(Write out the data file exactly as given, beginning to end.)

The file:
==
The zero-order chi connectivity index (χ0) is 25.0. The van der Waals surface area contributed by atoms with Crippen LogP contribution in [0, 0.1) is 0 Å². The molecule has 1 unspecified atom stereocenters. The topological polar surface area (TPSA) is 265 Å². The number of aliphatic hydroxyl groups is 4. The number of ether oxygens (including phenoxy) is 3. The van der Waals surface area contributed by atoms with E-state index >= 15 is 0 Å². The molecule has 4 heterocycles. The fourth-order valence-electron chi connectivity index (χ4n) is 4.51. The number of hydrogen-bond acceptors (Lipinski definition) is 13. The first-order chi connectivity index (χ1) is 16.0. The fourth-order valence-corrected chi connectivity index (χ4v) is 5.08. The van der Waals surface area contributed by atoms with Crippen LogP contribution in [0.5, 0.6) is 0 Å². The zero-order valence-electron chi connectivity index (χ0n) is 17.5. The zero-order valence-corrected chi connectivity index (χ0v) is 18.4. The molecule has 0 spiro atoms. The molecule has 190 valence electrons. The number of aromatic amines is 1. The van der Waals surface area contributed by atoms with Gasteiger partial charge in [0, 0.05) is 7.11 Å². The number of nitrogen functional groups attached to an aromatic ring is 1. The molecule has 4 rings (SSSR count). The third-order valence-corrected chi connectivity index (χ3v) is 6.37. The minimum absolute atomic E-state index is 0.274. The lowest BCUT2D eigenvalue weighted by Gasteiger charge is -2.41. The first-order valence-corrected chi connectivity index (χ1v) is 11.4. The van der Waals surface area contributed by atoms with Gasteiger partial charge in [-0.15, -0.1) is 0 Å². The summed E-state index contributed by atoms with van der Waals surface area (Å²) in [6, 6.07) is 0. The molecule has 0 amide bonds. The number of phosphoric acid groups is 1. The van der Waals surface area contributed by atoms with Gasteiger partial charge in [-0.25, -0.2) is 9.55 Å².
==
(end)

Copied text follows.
The zero-order chi connectivity index (χ0) is 25.0. The van der Waals surface area contributed by atoms with Crippen LogP contribution in [0, 0.1) is 0 Å². The molecule has 1 unspecified atom stereocenters. The topological polar surface area (TPSA) is 265 Å². The number of aliphatic hydroxyl groups is 4. The number of ether oxygens (including phenoxy) is 3. The van der Waals surface area contributed by atoms with E-state index >= 15 is 0 Å². The molecule has 4 heterocycles. The fourth-order valence-electron chi connectivity index (χ4n) is 4.51. The number of hydrogen-bond acceptors (Lipinski definition) is 13. The first-order chi connectivity index (χ1) is 16.0. The fourth-order valence-corrected chi connectivity index (χ4v) is 5.08. The van der Waals surface area contributed by atoms with Crippen LogP contribution in [0.5, 0.6) is 0 Å². The zero-order valence-electron chi connectivity index (χ0n) is 17.5. The zero-order valence-corrected chi connectivity index (χ0v) is 18.4. The molecule has 0 spiro atoms. The molecule has 190 valence electrons. The number of aromatic amines is 1. The van der Waals surface area contributed by atoms with Gasteiger partial charge in [0, 0.05) is 7.11 Å². The number of nitrogen functional groups attached to an aromatic ring is 1. The molecule has 4 rings (SSSR count). The third-order valence-corrected chi connectivity index (χ3v) is 6.37. The minimum absolute atomic E-state index is 0.274. The lowest BCUT2D eigenvalue weighted by Gasteiger charge is -2.41. The first-order valence-corrected chi connectivity index (χ1v) is 11.4. The van der Waals surface area contributed by atoms with Gasteiger partial charge in [-0.15, -0.1) is 0 Å². The summed E-state index contributed by atoms with van der Waals surface area (Å²) in [6, 6.07) is 0. The molecule has 0 amide bonds. The number of phosphoric acid groups is 1. The van der Waals surface area contributed by atoms with Gasteiger partial charge in [-0.25, -0.2) is 9.55 Å².